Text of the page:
In 1961 the directors of six leading Western publishing houses (Gallimard, Einaudi, Rowohlt, Seix Barral, Grove, Weidenfeld and Nicolson) met on the Mediterranean island of Formentera to establish a literary prize that was meant to single out writers who were actively transforming the world literary landscape, and to rival the Nobel Prize in prestige. The first International Publishers’ Prize (also known as the Prix Formentor) was split between Samuel Beckett and Jorge Luis Borges. That same year the Nobel Prize was awarded to the Yugoslav Ivo Andriå«c, a great novelist but no innovator. (Beckett won the prize in 1969; Borges never won it—his advocates claimed that he was scuppered by his political utterances.)

The publicity surrounding the Prix Formentor catapulted Borges onto the world stage. In the United States, Grove Press brought out seventeen stories under the title Ficciones. New Directions followed with Labyrinths, twenty-three stories—some overlapping the Ficciones, but in alternative translations—as well as essays and parables. Translation into other languages proceeded apace.

Besides his native Argentina, there was one country in which the name Borges was already well known. The French critic and editor Roger Caillois had spent the years 1939-1945 in exile in Buenos Aires. After the war, Caillois promoted Borges in France, bringing out Ficciones in 1951 and Labyrinthes in 1953 (the latter substantially different from the New Directions Labyrinths—the Borges bibliography is a labyrinth of its own). In the 1950s Borges was more highly regarded, and perhaps more widely read, in France than in Argentina. In this respect his career curiously parallels that of his forerunner in speculative fiction, Edgar Allan Poe, championed by Baudelaire and enthusiastically taken up by the French public.

The Borges of 1961 was already in his sixties. The stories that had made him famous had been written in the 1930s and 1940s. He had lost his creative drive, and had furthermore become suspicious of these earlier, “baroque” pieces. Though he lived until 1986, he would only fitfully reproduce their intellectual daring and intensity.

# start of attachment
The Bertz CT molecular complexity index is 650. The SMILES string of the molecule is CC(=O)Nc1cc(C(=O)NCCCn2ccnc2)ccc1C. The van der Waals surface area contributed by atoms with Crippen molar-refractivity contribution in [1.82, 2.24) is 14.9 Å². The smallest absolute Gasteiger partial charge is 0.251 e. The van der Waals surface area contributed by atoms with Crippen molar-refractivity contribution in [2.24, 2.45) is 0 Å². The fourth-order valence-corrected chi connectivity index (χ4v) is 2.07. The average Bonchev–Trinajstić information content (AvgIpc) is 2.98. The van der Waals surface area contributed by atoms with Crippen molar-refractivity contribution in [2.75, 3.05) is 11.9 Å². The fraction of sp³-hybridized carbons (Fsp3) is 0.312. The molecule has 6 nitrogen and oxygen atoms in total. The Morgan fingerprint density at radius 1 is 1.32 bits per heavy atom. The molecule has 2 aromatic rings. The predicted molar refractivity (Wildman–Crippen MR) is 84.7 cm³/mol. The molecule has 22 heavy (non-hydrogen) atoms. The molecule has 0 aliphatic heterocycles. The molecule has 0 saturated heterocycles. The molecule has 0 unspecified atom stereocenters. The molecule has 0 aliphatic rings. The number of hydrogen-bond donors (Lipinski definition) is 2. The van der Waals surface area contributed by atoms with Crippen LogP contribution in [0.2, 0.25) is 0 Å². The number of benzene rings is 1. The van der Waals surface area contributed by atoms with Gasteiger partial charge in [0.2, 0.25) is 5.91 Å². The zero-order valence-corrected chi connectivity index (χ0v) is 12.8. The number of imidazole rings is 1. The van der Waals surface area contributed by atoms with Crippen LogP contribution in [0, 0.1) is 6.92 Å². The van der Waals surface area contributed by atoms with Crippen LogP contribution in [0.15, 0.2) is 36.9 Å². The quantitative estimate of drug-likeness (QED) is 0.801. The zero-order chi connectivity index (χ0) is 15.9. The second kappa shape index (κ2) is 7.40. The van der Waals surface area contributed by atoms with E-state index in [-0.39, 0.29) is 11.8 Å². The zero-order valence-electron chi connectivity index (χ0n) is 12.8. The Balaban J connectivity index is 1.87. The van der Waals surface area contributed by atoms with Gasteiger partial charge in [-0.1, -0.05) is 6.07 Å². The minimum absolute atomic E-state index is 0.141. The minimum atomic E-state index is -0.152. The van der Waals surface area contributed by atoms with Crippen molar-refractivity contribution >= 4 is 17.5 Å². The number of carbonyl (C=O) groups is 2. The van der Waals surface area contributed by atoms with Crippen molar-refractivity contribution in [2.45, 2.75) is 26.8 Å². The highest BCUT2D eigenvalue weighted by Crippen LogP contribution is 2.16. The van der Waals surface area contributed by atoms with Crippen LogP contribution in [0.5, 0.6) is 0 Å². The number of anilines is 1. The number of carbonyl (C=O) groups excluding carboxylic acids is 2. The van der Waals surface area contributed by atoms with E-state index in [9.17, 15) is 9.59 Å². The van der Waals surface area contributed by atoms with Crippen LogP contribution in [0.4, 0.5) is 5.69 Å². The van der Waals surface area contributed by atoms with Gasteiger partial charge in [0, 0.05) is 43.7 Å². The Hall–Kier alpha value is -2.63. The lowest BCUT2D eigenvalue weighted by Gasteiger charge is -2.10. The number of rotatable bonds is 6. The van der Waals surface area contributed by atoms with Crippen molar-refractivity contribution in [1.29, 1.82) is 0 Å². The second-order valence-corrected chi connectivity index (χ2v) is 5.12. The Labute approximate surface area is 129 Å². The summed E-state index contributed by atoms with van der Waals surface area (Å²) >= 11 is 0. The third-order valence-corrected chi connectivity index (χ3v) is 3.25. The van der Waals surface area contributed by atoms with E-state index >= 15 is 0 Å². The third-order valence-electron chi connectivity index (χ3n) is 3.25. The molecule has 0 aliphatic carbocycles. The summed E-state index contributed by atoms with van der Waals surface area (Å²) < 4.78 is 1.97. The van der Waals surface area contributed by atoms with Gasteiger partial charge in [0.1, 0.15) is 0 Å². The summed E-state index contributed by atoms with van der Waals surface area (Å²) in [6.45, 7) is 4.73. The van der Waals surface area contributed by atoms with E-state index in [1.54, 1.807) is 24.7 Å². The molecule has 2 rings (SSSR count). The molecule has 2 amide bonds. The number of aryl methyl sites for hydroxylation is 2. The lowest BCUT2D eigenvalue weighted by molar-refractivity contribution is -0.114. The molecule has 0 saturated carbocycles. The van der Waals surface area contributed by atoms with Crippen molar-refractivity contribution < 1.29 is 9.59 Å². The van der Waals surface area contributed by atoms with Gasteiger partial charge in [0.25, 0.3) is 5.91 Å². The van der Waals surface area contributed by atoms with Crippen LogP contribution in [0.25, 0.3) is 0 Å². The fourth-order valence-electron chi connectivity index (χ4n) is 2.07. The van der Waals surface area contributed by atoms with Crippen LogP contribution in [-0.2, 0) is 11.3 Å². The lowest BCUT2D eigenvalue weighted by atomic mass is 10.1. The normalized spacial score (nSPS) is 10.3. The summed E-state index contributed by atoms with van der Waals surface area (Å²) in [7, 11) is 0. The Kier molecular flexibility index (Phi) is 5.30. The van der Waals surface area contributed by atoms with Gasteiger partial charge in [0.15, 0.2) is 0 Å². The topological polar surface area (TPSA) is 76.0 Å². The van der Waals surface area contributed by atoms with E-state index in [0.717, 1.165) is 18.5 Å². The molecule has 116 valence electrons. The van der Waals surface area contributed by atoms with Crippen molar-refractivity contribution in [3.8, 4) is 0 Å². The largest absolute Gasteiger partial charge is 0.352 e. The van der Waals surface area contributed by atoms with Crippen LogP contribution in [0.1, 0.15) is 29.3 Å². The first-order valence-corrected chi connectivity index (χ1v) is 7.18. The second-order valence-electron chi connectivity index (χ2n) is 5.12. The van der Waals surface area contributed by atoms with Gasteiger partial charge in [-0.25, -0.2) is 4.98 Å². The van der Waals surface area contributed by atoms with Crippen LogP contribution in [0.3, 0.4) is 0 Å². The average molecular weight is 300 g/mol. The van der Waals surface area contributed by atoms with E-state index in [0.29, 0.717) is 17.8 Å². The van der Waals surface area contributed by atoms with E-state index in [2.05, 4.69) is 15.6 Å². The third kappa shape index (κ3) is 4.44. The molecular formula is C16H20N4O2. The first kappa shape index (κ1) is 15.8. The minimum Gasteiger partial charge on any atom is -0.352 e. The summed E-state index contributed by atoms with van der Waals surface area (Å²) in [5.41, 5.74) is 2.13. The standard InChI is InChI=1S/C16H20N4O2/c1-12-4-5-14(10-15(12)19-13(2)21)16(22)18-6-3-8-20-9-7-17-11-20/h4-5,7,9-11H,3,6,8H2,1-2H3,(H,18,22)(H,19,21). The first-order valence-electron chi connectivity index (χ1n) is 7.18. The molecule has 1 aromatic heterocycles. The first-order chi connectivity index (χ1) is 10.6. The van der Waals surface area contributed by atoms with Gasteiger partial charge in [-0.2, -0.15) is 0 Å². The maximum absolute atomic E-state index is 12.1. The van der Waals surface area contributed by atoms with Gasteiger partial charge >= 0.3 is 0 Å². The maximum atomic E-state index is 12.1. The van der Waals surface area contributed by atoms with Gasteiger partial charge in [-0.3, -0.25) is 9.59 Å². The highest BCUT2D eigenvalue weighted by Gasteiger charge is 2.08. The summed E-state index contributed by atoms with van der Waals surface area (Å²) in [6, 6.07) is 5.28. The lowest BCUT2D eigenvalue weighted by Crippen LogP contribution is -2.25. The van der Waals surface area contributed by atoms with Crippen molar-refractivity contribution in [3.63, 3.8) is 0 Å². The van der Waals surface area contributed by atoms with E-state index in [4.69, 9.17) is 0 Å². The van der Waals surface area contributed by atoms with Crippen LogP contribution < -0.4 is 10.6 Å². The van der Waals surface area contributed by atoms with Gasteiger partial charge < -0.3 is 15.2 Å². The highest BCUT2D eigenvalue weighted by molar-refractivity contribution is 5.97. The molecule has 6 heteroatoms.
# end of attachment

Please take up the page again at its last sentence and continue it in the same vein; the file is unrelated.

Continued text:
In Argentina Borges had by 1960 been recognized, along with Ernesto Sábato and Julio Cortázar, as a leading light of his literary generation. During the first regime of Juan Perón (1946- 1955) he had been somewhat of a whipping boy of the press, denounced as extranjerizante (foreign-loving), a lackey of the landowning elite and of international capital. Soon after Perón’s inauguration he was ostentatiously dismissed from his job in the city library and “promoted” to be inspector of poultry and rabbits at the municipal market. After the fall of Perón he became fashionable again; but his support for unpopular causes (the Bay of Pigs invasion of Cuba, for instance) made him vulnerable to denunciation from the left as well as by nationalists and populists.

His influence on Latin American letters—where writers have traditionally turned to Europe for their models—has been extensive. He more than anyone renovated the language of fiction and thus opened the way to a remarkable generation of Spanish-American novelists. Gabriel García Márquez, Carlos Fuentes, José Donoso, and Mario Vargas Llosa have all acknowledged a debt to him. García Márquez—poles apart from Borges in his politics—spoke as follows in 1969: “The only thing I bought [in Buenos Aires] was Borges’ Complete Works. I carry them in my suitcase; I am going to read them every day, and he is a writer I detest…. On the other hand, I am fascinated by the violin he uses to express his things.”

For a decade after Borges’s death in 1986, his literary estate remained in a state of confusion as various parties contested the terms of his will. Happily that confusion has now been resolved, and the first fruits we have in English are a Collected Fictions, newly translated by Andrew Hurley of the University of Puerto Rico. This volume brings together Borges’s early stories from A Universal History of Iniquity (1935), the Fictions of 1944 (which includes the stories of The Garden of Forking Paths, 1941), The Aleph (1949), the prose pieces of The Maker (1960), five short prose pieces from In Praise of Darkness (1969), Brodie’s Report (1970), The Book of Sand (1975), and four late stories, collected here under the title “Shakespeare’s Memory” (1983).